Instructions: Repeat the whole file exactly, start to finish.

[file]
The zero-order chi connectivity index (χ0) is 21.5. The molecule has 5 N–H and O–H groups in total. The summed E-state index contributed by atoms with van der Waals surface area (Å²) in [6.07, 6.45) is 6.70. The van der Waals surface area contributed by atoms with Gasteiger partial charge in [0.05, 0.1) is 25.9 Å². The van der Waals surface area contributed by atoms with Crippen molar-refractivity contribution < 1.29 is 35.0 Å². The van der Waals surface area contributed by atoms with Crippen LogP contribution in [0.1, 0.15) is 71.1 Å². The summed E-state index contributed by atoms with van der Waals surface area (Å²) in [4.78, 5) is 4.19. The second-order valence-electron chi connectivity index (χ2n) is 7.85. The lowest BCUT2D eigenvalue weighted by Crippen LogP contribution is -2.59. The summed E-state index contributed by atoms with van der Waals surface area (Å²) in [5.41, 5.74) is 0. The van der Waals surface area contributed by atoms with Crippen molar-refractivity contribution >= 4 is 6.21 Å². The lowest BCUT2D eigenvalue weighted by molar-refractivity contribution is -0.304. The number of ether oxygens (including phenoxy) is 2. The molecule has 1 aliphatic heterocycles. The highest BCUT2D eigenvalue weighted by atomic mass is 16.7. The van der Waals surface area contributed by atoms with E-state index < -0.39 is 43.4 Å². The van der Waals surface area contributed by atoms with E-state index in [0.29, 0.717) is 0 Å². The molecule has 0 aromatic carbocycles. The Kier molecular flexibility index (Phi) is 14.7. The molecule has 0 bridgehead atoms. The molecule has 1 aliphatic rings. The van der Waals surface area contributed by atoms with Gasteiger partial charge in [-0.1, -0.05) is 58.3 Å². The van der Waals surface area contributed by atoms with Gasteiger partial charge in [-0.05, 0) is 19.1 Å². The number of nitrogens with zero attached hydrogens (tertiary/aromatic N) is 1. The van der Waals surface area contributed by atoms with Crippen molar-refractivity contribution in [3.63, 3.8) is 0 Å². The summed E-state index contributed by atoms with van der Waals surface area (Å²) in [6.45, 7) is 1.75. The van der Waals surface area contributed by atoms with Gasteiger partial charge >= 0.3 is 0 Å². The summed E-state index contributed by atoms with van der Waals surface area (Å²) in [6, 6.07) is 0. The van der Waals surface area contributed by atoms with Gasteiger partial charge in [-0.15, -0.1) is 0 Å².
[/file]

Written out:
The zero-order chi connectivity index (χ0) is 21.5. The molecule has 5 N–H and O–H groups in total. The summed E-state index contributed by atoms with van der Waals surface area (Å²) in [6.07, 6.45) is 6.70. The van der Waals surface area contributed by atoms with Gasteiger partial charge in [0.05, 0.1) is 25.9 Å². The van der Waals surface area contributed by atoms with Crippen molar-refractivity contribution < 1.29 is 35.0 Å². The van der Waals surface area contributed by atoms with Crippen LogP contribution in [0.1, 0.15) is 71.1 Å². The summed E-state index contributed by atoms with van der Waals surface area (Å²) in [4.78, 5) is 4.19. The second-order valence-electron chi connectivity index (χ2n) is 7.85. The lowest BCUT2D eigenvalue weighted by Crippen LogP contribution is -2.59. The summed E-state index contributed by atoms with van der Waals surface area (Å²) in [5.41, 5.74) is 0. The van der Waals surface area contributed by atoms with Crippen molar-refractivity contribution >= 4 is 6.21 Å². The lowest BCUT2D eigenvalue weighted by molar-refractivity contribution is -0.304. The number of ether oxygens (including phenoxy) is 2. The molecule has 1 aliphatic heterocycles. The highest BCUT2D eigenvalue weighted by atomic mass is 16.7. The van der Waals surface area contributed by atoms with E-state index < -0.39 is 43.4 Å². The van der Waals surface area contributed by atoms with E-state index in [0.29, 0.717) is 0 Å². The molecule has 0 aromatic carbocycles. The Kier molecular flexibility index (Phi) is 14.7. The molecule has 0 bridgehead atoms. The molecule has 1 aliphatic rings. The van der Waals surface area contributed by atoms with Gasteiger partial charge in [-0.1, -0.05) is 58.3 Å². The van der Waals surface area contributed by atoms with Gasteiger partial charge in [-0.05, 0) is 19.1 Å². The number of nitrogens with zero attached hydrogens (tertiary/aromatic N) is 1. The van der Waals surface area contributed by atoms with Crippen molar-refractivity contribution in [3.63, 3.8) is 0 Å². The summed E-state index contributed by atoms with van der Waals surface area (Å²) in [6.45, 7) is 1.75. The van der Waals surface area contributed by atoms with Gasteiger partial charge >= 0.3 is 0 Å². The summed E-state index contributed by atoms with van der Waals surface area (Å²) in [6, 6.07) is 0. The van der Waals surface area contributed by atoms with Gasteiger partial charge in [-0.15, -0.1) is 0 Å².